First Look: 2010 Porsche 911 GT3 RS

By Steven J. Ewing

August 19, 2009

When we first saw the last-gen Porsche 911 GT3 RS, it was bright green. And when we saw it the second time, it was bright orange. As you can see from the above photos, some things never change.

But that isn't what's important about the GT3 RS. Naturally, this is a more hardcore version of the already-potent GT3, and we can't wait for our first drive. Power comes from Porsche's 3.8-liter direct-injected flat-six, producing 450 horsepower and screaming up to a redline of 8500 rpm. (Take that, Honda S2000.) And while this is only 15 more ponies than the standard GT3, the RS's use of lighter-weight materials will make it much more nimble through the corners. The GT3 RS also has a wider track than the standard-grade car, a re-tuned suspension, and let's not forget about the giant carbon fiber wing out back to keep the hind quarters where they belong.

The 2010 GT3 RS will be available in the U.S. next Spring, priced from $132,800. For all of the picky details, click through the post to read Porsche's press release.


Delivering even more engine power, lower weight and shorter transmission ratios, as well as upgraded body and suspension components than all previous GT3s, the new Porsche 911 GT3 RS sets the foundation for homologating the race version of the 911 GT3 and will be introduced at the Frankfurt Motor Show September 17-27, 2009.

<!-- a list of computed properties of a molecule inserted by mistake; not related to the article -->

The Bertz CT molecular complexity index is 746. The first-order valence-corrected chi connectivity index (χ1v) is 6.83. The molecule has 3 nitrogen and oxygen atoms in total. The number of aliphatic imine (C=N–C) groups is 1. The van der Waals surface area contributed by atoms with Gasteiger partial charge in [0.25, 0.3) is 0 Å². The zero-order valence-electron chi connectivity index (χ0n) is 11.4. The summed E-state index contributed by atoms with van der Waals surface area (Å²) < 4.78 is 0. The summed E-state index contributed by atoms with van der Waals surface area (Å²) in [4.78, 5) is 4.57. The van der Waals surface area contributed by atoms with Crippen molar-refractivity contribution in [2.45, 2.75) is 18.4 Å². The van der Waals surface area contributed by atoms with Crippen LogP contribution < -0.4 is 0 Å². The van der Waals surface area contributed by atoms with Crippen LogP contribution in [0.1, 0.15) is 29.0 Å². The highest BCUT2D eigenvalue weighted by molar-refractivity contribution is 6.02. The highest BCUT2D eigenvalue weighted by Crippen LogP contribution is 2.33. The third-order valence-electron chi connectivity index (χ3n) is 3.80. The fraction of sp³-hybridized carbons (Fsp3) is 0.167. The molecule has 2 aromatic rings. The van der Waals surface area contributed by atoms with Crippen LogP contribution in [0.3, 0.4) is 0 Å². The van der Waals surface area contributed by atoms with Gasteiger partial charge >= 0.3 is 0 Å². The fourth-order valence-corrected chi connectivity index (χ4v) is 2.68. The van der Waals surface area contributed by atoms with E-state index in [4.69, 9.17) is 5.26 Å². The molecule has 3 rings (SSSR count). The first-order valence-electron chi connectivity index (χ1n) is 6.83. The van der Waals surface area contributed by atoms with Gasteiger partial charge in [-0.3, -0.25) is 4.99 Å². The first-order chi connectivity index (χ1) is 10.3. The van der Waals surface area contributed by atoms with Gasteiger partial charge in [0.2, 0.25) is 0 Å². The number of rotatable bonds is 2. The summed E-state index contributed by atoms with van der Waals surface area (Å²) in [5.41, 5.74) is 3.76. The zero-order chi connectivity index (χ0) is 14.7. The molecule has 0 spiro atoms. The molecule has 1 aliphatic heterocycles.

The heart of the new, uncompromising GT3 RS is the power unit. Like the engine featured in the 911 GT3, the naturally-aspirated RS power unit now displaces 3.8 liters and delivers even more power, while revving up even faster to its 8500 rpm redline. It now delivers 450 horsepower, 15 more horsepower than its 911 GT3 counterpart. Even with a specific output of more than 118 hp per liter from the six-cylinder boxer engine, the power unit in the new GT3 RS remains fully suitable for everyday use.

The new 911 GT3 RS comes exclusively with a six-speed manual gearbox optimized for short gearshift travel, low weight and high efficiency. To enhance the level of performance throughout the entire range of engine and road speed, the transmission comes with shorter ratios than found in the 911 GT3, deliberately conceding an even higher potential top track speed.

Dynamic engine mounts are standard and serve to improve the car's handling to an even higher level. Depending on driving conditions, the mounts change in their stiffness and damping effect, improving the connection between the engine and the body when driving under very lively conditions, yet allow for more comfortable conditions during everyday street use.

Porsche is also introducing another new option in 2010 for the GT3 RS, a lithium-ion battery. Delivered with the car and, when replacing the conventional lead-acid battery, it reduces the weight by more than 10 kg or 22 lb and is mainly intended for the track.

To further improve its sporting behavior, the new 911 GT3 RS comes with a purpose-built and specially set up PASM suspension, a wider front and rear track and corresponding bodywork.

The front axle comes with nine-inch-wide wheels running on 245/35 ZR 19 sports tires while the rear axle features twelve-inch-wide wheels incorporating 325/30 ZR 19 sports tires.

The new 911 GT3 RS shows its close connection to motorsport through its dynamic looks, in particular by its low ride height, the new, extra large carbon-fiber rear wing and titanium exhaust system.

The 2010 911 GT3 RS goes on sale in the U.S. in early spring of 2010 and will be priced at $132,800.